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The new 3-batter minimum rule is one reason the Cubs are signing all these relievers

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There’s a method to this apparent madness.

New Cubs reliever Dan Winkler
Photo by Todd Kirkland/Getty Images

The Cubs haven’t made a single signing of a major-league free agent to a guaranteed contract this offseason. This has frustrated many Cubs fans.

Over the last weeks and months I’ve reported here on the Cubs’ signings or acquisitions of various fungible relievers, including Dan Winkler, CD Pelham, Ryan Tepera and Travis Lakins, among others.

One of the reasons pitchers like this — and guys like Brad Wieck, acquired last summer — have been stockpiled by Theo & Co. is the fact that they can get hitters from both sides of the plate out, according to Mark Gonzales in the Tribune:

The versatility is key in light of new rules that will affect strategy as well as bullpen construction.

Pitchers must face a minimum of three batters unless the side is retired or an injury occurs. This was designed to speed up the pace of play, but it also places a premium on pitchers who can neutralize left-handed and right-handed hitters.

“The change is for the better, but we have to focus on relievers who can get out hitters from both sides of the plate,” Cubs President Theo Epstein said.

This makes a great deal of sense. The use of type of pitcher known as a LOOGY (Lefthanded One Out Guy) has declined in recent years, but something like that won’t be useful at all with the new rules. Lefthanded relievers brought in to face a tough lefthanded hitter (Gonzales uses Christian Yelich as an example) will also have to be able to retire righthanded batters, often in key situations late in close games.

Thus the following acquisitions:

Dan Winkler, whom the Cubs signed as a free agent, possesses a sharp cut fastball that helped him limit left-handed and right-handed batters to a .222 average in 27 appearances with the Braves last year.

Wieck, a 6-foot-9 left-hander the Cubs acquired from the Padres in a July deadline deal, limited right-handers to a .181 average, compared with a .230 mark against left-handers.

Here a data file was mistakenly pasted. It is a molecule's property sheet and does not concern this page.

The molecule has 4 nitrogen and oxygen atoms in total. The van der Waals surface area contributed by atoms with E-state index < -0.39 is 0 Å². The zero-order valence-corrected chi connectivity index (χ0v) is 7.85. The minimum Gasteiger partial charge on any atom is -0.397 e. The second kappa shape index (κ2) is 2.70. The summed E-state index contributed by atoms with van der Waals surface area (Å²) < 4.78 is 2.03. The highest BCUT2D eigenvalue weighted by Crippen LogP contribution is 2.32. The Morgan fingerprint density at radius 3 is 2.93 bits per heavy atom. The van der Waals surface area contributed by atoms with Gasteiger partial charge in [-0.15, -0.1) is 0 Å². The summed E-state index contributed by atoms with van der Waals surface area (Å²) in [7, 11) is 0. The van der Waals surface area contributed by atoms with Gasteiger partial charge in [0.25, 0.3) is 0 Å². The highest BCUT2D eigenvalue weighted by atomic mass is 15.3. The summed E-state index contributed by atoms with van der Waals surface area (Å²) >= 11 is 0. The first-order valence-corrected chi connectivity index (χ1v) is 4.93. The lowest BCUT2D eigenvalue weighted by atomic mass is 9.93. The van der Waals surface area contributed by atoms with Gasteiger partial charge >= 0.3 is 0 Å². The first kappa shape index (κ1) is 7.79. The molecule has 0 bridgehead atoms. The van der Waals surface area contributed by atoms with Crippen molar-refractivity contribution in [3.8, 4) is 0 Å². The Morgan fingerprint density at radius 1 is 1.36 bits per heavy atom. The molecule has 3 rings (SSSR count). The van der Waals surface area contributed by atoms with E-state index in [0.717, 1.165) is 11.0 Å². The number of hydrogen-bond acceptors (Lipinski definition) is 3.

Ah, ha. Here are two examples of relievers who can retire batters from either side of the plate.

Another rule change in 2020 will increase the minimum amount of time a pitcher has to stay on the injured list from 10 days to 15. (For position players, it remains a minimum 10 days.) This was done to eliminate the roster manipulation many teams were doing (and let’s be honest, the Cubs were one of those teams) in shuttling relievers and starters back and forth from their minor league affiliates.

Something like this might still be possible for the Cubs, as Winkler, Tepera, Lakins and Pelham all have options remaining. Gonzales further points out:

So do Adbert Alzolay and newcomer Jharel Cotton, who are competing for the fifth spot in the rotation and could serve as long relievers.

Only about half the spots in the Opening Day bullpen are locks, writes Paul Sullivan:

Lakins is expected to be one several candidates for a bullpen spot, with only closer Craig Kimbrel and set-up men Rowan Wick and Kyle Ryan assured of relief roles to start the season. Tyler Chatwood is likely to be moved back into the rotation if he performs well this spring, while former closer Brandon Morrow will make the opening day roster if he’s healthy.

So while the Cubs have not made any splashy, “sexy” free-agent signings or trades, the ones they have made could position them quite well for the way a 2020 bullpen has to be arranged due to new rules.